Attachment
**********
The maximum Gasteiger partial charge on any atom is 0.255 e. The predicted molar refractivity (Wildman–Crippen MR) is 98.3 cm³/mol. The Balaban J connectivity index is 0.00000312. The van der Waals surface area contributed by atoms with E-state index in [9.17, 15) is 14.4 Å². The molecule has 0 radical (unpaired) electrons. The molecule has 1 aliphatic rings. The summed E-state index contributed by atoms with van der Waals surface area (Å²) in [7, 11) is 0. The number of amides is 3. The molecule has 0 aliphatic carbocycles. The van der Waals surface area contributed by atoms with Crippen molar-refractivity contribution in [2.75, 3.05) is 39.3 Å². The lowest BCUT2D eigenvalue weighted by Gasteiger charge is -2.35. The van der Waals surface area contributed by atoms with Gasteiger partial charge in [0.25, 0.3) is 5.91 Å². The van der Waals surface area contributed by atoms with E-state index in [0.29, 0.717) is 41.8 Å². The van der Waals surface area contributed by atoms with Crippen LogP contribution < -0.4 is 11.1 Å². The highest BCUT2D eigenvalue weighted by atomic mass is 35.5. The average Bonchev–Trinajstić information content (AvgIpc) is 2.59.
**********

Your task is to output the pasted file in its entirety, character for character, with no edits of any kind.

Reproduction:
The maximum Gasteiger partial charge on any atom is 0.255 e. The predicted molar refractivity (Wildman–Crippen MR) is 98.3 cm³/mol. The Balaban J connectivity index is 0.00000312. The van der Waals surface area contributed by atoms with E-state index in [9.17, 15) is 14.4 Å². The molecule has 0 radical (unpaired) electrons. The molecule has 1 aliphatic rings. The summed E-state index contributed by atoms with van der Waals surface area (Å²) in [7, 11) is 0. The number of amides is 3. The molecule has 0 aliphatic carbocycles. The van der Waals surface area contributed by atoms with Crippen molar-refractivity contribution in [2.75, 3.05) is 39.3 Å². The lowest BCUT2D eigenvalue weighted by Gasteiger charge is -2.35. The van der Waals surface area contributed by atoms with Gasteiger partial charge in [0.25, 0.3) is 5.91 Å². The van der Waals surface area contributed by atoms with E-state index in [0.29, 0.717) is 41.8 Å². The van der Waals surface area contributed by atoms with Crippen LogP contribution < -0.4 is 11.1 Å². The highest BCUT2D eigenvalue weighted by atomic mass is 35.5. The average Bonchev–Trinajstić information content (AvgIpc) is 2.59.